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Three Imaging Techniques Augment Brain Imaging Precision

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CHAMPAIGN, Ill., July 12, 2021 — Researchers from the University of Illinois Urbana-Champaign, working with domestic and international collaborators, have combined three imaging techniques to detect the timing and location of brain responses to a stimulus. The researchers said the study is the first to combine the three technologies for simultaneous imaging of brain activity.

The trimodal approach combines EROS (event-related optical signal), a technique that tracks the activity of neurons near the surface of the brain using near-infrared light; functional MRI (fMRI); and electroencephalography (EEG).
A new approach to brain imaging combines functional MRI, electroencephalography and a technique known as EROS, which shines near-infrared light on the scalp to capture brain activity. (A young woman inside an MRI suite wears an imaging cap with many sensors attached.) Courtesy of University of Illinois.
A new approach to brain imaging combines functional MRI, electroencephalography, and a technique known as EROS, which shines near-infrared light on the scalp to capture brain activity. Courtesy of University of Illinois.

“We know that fMRI is very good at telling us where in the brain things are happening, but the signal is quite slow,” postdoctoral researcher Matthew Moore said. “And when we measure electrical activity through EEG, it is very good at telling us when things happen in the brain — but it’s less precise about where.”

EROS provides a measure of spatial information similar to fMRI, but, like EEG, it can more accurately assess the timing of brain responses. This helps researchers fill in the blanks left by the other two technologies, Moore said. The result is a clearer picture of how different parts of the brain are activated and communicate with one another when an individual engages in a cognitive task and is distracted — in this case by emotionally challenging information.

fMRI captures a signal from the flow of oxygenated blood in the brain when a person sees or responds to a stimulus. This signal is useful in determining which brain structures are being activated, Moore said.

“Changes in blood oxygenation levels occur over a period of seconds, but the brain actually responds within hundreds of milliseconds,” Moore said. The lag between brain activity and oxygenation signals means that fMRI is unable to detect changes occurring faster than seconds.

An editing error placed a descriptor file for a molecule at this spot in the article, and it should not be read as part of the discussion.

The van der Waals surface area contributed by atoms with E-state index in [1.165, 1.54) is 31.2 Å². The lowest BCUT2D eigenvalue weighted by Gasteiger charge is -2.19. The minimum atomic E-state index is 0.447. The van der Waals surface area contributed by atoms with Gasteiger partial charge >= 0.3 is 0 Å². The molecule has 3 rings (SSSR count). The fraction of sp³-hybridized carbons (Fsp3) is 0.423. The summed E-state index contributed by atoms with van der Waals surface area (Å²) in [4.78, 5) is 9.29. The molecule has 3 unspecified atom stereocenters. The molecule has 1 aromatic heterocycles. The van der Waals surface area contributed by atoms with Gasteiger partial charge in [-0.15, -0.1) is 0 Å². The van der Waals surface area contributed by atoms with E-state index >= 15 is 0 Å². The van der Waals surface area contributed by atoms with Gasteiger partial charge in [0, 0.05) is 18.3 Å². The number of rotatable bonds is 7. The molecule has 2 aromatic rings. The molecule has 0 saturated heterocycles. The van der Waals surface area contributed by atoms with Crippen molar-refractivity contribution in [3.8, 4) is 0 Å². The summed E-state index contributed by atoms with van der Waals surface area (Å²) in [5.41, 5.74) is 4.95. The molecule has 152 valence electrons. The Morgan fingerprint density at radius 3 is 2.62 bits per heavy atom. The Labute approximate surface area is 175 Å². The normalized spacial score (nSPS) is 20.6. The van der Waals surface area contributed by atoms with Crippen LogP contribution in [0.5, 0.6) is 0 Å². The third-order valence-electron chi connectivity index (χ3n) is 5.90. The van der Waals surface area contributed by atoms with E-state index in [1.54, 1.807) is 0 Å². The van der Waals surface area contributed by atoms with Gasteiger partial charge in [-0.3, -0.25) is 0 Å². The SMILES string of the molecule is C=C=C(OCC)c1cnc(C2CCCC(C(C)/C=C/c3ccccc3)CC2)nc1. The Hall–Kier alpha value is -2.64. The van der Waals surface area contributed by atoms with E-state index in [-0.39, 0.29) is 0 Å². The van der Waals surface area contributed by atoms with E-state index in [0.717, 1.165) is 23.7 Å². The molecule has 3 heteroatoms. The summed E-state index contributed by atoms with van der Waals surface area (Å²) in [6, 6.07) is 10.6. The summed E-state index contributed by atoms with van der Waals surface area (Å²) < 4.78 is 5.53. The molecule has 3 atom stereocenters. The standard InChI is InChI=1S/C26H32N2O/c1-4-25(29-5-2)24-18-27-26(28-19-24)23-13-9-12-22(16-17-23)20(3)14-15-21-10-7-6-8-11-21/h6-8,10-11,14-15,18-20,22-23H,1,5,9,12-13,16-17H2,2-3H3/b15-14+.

“On the other hand, EEG is very good at telling us when things happen,” Moore said. “But we’re collecting from sensors placed on the scalp, and we’re getting a summation of activity, so really, we’re blurring across centimeters of the scalp.”

EROS was developed by two co-authors of the current work, University of Illinois psychology professors Monica Fabiani and Gabriele Gratton. The method shines near-infrared light into the brain and measures changes in how the light scatters, a reflection of neural activity. EROS provides precise information about when and where the brain responds, though it can only penetrate a few centimeters below the scalp, so it is unable to detect events happening deeper within the brain, as fMRI can, the researchers said.

Due to limited space available on the scalp for various electrodes and sensors, and the need for the EEG and EROS equipment to fit within an fMRI coil and not contain any magnetic metals, the researchers had to find a way to include EROS patches that could share space with EEG electrodes on the scalp. They tested different combinations of the three techniques to determine how to connect them and how to interpret the information coming through the different channels.

To study how the brain behaves when a person tries to focus on a task but is distracted by emotional information, the researchers gave study participants a goal of quickly picking out circles from a series of squares and other images that had either emotionally neutral or negative context.

The imaging results showed that various brain regions responded rapidly to the stimuli. The signals cycled back and forth between locations over the prefrontal and parietal cortices — brain regions that work together to maintain attention and process distractions. This switching occurred on a timescale of hundreds of milliseconds, the researchers found.

Switching attention from a distraction to get back on task is highly relevant to normal cognitive function, said study leader Florin Dolcos, a professor of psychology at Illinois who studies emotional gelation and cognition.

“Sometimes people with depression or anxiety are not able to switch away from emotional distractions and focus,” he said. “Better imaging studies will make it easier to test individuals who have been trained in specific emotion-regulating strategies to see if those strategies are working to improve their cognition. And now we can image this with precision in real time, at the mind’s speed.”

University of Illinois funders that supported the work include the Campus Research Board, the psychology department, and the Beckman Institute.

The research was published in Human Brain Mapping (www.doi.org/10.1002/hbm.25541).


Photonics.com
Jul 2021
Research & Technologybrainimagingnear-infraredEROSevent related optical signalevent-related optical signalsUniversity of IllinoisUniversity of Illinois at Urbana ChampagnefMRIEEGAmericascognitioncognitivecognitive activitymultimodal

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